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Corporate Emails Are At Bigger Risk In The Upcoming Years
When designing an email protection plan, there is often no need to reinvent the wheel
Photo Credit : shutterstock
It is vital to investigate the current email threat landscape and gain insight into the most recent advanced email attack trends, such as rises in business email compromise, the evolution of financial supply chain breaches, and the emergence of brand impersonation in credential phishing attempts.
Safeguarding confidential information is critical for any organisation, especially for enterprises that do a substantial portion of their business online. While technologies such as firewalls, antiviruses, and similar security software are required to secure information, a great security plan begins with employee involvement. Employees aware of security hazards and their part in combating them will build a human firewall to protect against the growing number of threats in today's Corporate email threat landscape.
Many of the problems with today's technology stack result from pieces designed before cybercriminals were a problem.
What Are The Most Common Email Threats
To breach a network or steal information or money, hackers generally use the following forms of email threats:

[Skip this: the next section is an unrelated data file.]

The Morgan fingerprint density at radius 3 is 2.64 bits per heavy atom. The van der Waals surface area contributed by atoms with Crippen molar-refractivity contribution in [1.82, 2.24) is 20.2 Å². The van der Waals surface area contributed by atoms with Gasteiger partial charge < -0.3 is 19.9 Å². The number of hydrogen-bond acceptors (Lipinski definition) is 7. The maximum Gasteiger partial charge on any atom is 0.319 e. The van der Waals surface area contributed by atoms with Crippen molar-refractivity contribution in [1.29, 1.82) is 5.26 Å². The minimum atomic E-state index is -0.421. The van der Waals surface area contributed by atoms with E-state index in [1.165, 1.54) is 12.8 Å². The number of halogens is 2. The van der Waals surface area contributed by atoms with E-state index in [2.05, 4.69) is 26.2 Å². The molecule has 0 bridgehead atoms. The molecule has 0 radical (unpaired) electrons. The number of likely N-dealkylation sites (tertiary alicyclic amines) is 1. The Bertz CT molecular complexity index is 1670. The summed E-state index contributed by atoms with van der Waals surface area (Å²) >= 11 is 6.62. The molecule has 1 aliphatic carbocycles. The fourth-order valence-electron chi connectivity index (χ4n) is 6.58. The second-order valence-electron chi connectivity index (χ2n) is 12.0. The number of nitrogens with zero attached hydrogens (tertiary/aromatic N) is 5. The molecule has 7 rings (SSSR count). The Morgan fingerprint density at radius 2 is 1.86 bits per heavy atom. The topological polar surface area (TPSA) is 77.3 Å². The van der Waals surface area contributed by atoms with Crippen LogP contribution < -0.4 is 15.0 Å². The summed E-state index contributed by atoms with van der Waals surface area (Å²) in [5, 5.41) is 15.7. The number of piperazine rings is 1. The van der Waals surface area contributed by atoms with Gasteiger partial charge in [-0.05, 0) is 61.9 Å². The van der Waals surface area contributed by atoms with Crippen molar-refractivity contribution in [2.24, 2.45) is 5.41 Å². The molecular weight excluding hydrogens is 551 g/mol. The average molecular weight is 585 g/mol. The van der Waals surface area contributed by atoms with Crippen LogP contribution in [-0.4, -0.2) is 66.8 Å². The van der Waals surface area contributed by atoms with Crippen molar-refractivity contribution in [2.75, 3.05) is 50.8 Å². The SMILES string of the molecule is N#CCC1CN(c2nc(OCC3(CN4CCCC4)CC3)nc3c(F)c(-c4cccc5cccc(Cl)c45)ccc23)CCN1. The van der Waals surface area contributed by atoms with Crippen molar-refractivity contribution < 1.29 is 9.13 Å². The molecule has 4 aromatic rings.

1.Social engineering: Instead of hacking into a system, hackers frequently use email to gain information about an organisation. They accomplish this by convincing employees to take steps that facilitate an attack. As previously stated, email spoofing is a typical social engineering tactic. During a spoofing attack, the hacker manipulates their target by impersonating the person whose email they spoofed.
2.Malware: Malware, including viruses, worms, Trojans, and spyware, is increasingly being used by cybercriminals to attack business networks. After gaining control of workstations and servers, they can access confidential data, monitor user activity, increase access privileges, and perform other criminal activities.
3.Hacker groups with malicious intention: A successful attack on a mail server could allow unauthorised entities to access resources elsewhere on the organisation's network. They can then impersonate individuals and launch attacks.
4.Spam: Email spam is unsolicited or undesired communication delivered in mass over email that is typically used to transmit viruses. Phishing is commonly associated with spam because it uses deceptive strategies to trick people into responding to emails and exposing sensitive information. When spam and phishing attempts come from valid email addresses, the servers hosting those addresses may be compromised.